- This chick has lost her mind thinking that’s offensive …
- Go f*cking kill yourself.
Cyberbullying is no joke.
What the hateful words have taught me about cyberbullying and bullying prevention:
What do these words teach? What have they taught me?
Three seconds in, I realized I was being cyberbullied.
Much like our tweens and teens who put themselves out there on social media and then get bullied, I was being attacked.
But in all of my research and bullying experiences with my daughter, nothing prepared me for this.
The sinking feeling in the pit of my stomach.
The shaking of my hands.
The bitter taste in my mouth.
But as soon as one person stood up for me and my message of empathy and tolerance, I was better. My breathing returned to normal. It took one person to come to my rescue and stand up for me. Just one person.
When I tell stories of what is said and done to my daughter at school, most adults respond with, “I don’t understand why there’s no empathy in kids these days.”
After what happened to me online today, I completely understand why my daughter’s peers have no empathy towards each other and why kids feel like they can say awful things to other kids.
See, I knew that kids who bully or tease other kids are either bullied themselves or are around adults who bully.
And I realized, (because I clicked on their names out of curiosity,) that most of these people leaving hateful comments to me online are parents of young children.
Which made their comments sting even more.
Because these people’s hateful words and messages are being heard by their children.
And these children are the ones who spew hateful, heartless, and mean-spirited comments on the playgrounds, cafeterias, and hallways of our kids’ schools.
These are the types of kids who tease my daughter for her visual impairment and harass kids for being different.
What We Can Do to Spread Kindness and Empathy:
So how do we increase bullying prevention in our schools? How do we protect our kids from these hateful words?
And how do we stop these kids from hearing–and then repeating–these awful, hateful messages?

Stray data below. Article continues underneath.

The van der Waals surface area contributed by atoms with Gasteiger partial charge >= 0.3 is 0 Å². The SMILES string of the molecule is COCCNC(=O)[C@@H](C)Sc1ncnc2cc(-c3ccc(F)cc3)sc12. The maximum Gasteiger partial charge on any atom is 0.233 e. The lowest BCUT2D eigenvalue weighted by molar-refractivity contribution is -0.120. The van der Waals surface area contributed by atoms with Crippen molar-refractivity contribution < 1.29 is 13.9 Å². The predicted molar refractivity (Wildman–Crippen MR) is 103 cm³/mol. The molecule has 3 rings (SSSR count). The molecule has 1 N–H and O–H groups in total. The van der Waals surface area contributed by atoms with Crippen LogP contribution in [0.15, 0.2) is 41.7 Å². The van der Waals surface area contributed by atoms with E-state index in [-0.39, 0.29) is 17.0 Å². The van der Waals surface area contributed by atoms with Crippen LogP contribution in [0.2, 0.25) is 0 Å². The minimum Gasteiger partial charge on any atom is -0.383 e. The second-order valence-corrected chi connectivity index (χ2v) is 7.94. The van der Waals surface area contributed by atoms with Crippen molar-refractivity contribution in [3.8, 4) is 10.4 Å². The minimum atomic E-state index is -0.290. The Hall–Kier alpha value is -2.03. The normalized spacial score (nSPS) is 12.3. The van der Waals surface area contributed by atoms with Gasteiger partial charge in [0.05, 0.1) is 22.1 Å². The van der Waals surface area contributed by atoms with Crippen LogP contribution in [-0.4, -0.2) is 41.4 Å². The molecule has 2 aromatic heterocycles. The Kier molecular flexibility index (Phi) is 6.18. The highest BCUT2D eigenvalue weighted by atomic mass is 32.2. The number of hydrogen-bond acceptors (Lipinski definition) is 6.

Honestly. We don’t. We can’t.
And we can’t change an adult’s mind. We can’t change someone who stands firmly in their right to say whatever they feel like saying, no matter how hurtful.
The trolls who called me names and told me I should f*ck off are not going to ever be convinced that they’re wrong.
So the hateful words are still going to come. The hurtful words are going to be said. And their kids are going to hear them and will probably one day repeat them.
But here’s what we can do. What we need to do.
Our words need to be louder than theirs.
Much, much louder.
Because as a fellow food allergy mom, Julie Molloy, wrote me in support, “I don’t need to convince haters. Haters help me realize what my kids will deal with if we don’t continue to speak up. Our kids are worth it. Let’s continue to speak up.”
So all of us who believe in kindness, and in empathy, and the Golden Rule have to project our message of tolerance and acceptance and love louder.
Louder than the hateful words.
These kids who hear the nasty messages at home, have to hear our message outside of their home.
How can we get the kindness through to them?
How can we make them hear our message?
How can we spread love and kindness and empathy?
By being the adults who coach their sports teams and lead their scout troops and teach their religious classes.
We have to surround these kids so that our words, our kind words, overpower the hateful words they hear at home.
Because if they’re not hearing words of empathy and kindness at home, they need to hear it somewhere. Anywhere. But especially from an adult they know and trust.
And if it’s not coming from the adults raising them, it falls to the rest of us to do it.
It falls to the community that surrounds them.
It falls to us. The people with the kindness.
Are your kids being bullied? Here are some resources: